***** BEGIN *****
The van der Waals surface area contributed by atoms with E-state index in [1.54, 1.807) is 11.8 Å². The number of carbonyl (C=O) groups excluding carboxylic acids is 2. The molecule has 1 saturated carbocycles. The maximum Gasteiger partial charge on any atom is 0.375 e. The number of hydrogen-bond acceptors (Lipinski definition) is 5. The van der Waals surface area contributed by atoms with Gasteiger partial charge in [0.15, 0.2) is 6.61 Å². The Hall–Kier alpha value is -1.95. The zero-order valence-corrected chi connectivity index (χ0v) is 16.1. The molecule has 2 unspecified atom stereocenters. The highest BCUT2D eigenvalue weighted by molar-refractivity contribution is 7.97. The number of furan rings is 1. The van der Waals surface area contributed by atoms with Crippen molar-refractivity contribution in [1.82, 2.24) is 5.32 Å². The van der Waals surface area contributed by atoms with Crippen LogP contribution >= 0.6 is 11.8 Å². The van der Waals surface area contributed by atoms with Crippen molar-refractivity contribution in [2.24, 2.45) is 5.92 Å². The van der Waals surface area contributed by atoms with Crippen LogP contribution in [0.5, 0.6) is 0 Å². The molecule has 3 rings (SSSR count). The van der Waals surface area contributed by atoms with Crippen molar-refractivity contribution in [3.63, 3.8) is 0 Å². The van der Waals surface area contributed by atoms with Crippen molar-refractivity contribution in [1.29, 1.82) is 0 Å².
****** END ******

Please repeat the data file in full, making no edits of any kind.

The van der Waals surface area contributed by atoms with E-state index in [1.54, 1.807) is 11.8 Å². The number of carbonyl (C=O) groups excluding carboxylic acids is 2. The molecule has 1 saturated carbocycles. The maximum Gasteiger partial charge on any atom is 0.375 e. The number of hydrogen-bond acceptors (Lipinski definition) is 5. The van der Waals surface area contributed by atoms with Gasteiger partial charge in [0.15, 0.2) is 6.61 Å². The Hall–Kier alpha value is -1.95. The zero-order valence-corrected chi connectivity index (χ0v) is 16.1. The molecule has 2 unspecified atom stereocenters. The highest BCUT2D eigenvalue weighted by molar-refractivity contribution is 7.97. The number of furan rings is 1. The van der Waals surface area contributed by atoms with Crippen molar-refractivity contribution in [1.82, 2.24) is 5.32 Å². The van der Waals surface area contributed by atoms with Crippen LogP contribution >= 0.6 is 11.8 Å². The van der Waals surface area contributed by atoms with Crippen molar-refractivity contribution in [2.24, 2.45) is 5.92 Å². The van der Waals surface area contributed by atoms with Crippen LogP contribution in [0.5, 0.6) is 0 Å². The molecule has 3 rings (SSSR count). The van der Waals surface area contributed by atoms with Crippen molar-refractivity contribution in [3.63, 3.8) is 0 Å². The van der Waals surface area contributed by atoms with Crippen molar-refractivity contribution in [1.29, 1.82) is 0 Å².